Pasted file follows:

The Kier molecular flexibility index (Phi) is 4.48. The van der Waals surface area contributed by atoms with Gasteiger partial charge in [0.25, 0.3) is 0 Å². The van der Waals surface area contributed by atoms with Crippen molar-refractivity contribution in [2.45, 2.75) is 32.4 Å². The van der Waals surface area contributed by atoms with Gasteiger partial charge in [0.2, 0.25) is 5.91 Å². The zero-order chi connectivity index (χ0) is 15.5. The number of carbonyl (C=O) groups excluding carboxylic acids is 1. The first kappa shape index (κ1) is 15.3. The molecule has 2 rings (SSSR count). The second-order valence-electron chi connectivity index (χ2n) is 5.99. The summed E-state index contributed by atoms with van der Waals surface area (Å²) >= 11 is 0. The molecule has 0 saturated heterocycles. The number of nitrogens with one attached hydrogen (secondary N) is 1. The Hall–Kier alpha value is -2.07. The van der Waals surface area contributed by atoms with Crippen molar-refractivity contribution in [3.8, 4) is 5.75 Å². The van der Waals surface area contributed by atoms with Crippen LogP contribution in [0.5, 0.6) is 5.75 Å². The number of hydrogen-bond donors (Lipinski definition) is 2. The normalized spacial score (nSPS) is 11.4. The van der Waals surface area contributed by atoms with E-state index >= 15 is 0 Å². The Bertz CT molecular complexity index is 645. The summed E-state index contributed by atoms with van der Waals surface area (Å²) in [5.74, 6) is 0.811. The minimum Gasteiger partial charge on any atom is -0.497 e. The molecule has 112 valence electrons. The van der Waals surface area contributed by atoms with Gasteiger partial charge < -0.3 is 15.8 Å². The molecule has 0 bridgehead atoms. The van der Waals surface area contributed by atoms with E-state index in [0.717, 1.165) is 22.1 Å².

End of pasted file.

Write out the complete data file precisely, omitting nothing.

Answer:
The Kier molecular flexibility index (Phi) is 4.48. The van der Waals surface area contributed by atoms with Gasteiger partial charge in [0.25, 0.3) is 0 Å². The van der Waals surface area contributed by atoms with Crippen molar-refractivity contribution in [2.45, 2.75) is 32.4 Å². The van der Waals surface area contributed by atoms with Gasteiger partial charge in [0.2, 0.25) is 5.91 Å². The zero-order chi connectivity index (χ0) is 15.5. The number of carbonyl (C=O) groups excluding carboxylic acids is 1. The first kappa shape index (κ1) is 15.3. The molecule has 2 rings (SSSR count). The second-order valence-electron chi connectivity index (χ2n) is 5.99. The summed E-state index contributed by atoms with van der Waals surface area (Å²) >= 11 is 0. The molecule has 0 saturated heterocycles. The number of nitrogens with one attached hydrogen (secondary N) is 1. The Hall–Kier alpha value is -2.07. The van der Waals surface area contributed by atoms with Crippen molar-refractivity contribution in [3.8, 4) is 5.75 Å². The van der Waals surface area contributed by atoms with Crippen LogP contribution in [0.5, 0.6) is 5.75 Å². The number of hydrogen-bond donors (Lipinski definition) is 2. The normalized spacial score (nSPS) is 11.4. The van der Waals surface area contributed by atoms with E-state index >= 15 is 0 Å². The Bertz CT molecular complexity index is 645. The summed E-state index contributed by atoms with van der Waals surface area (Å²) in [5.74, 6) is 0.811. The minimum Gasteiger partial charge on any atom is -0.497 e. The molecule has 112 valence electrons. The van der Waals surface area contributed by atoms with Gasteiger partial charge < -0.3 is 15.8 Å². The molecule has 0 bridgehead atoms. The van der Waals surface area contributed by atoms with E-state index in [0.717, 1.165) is 22.1 Å².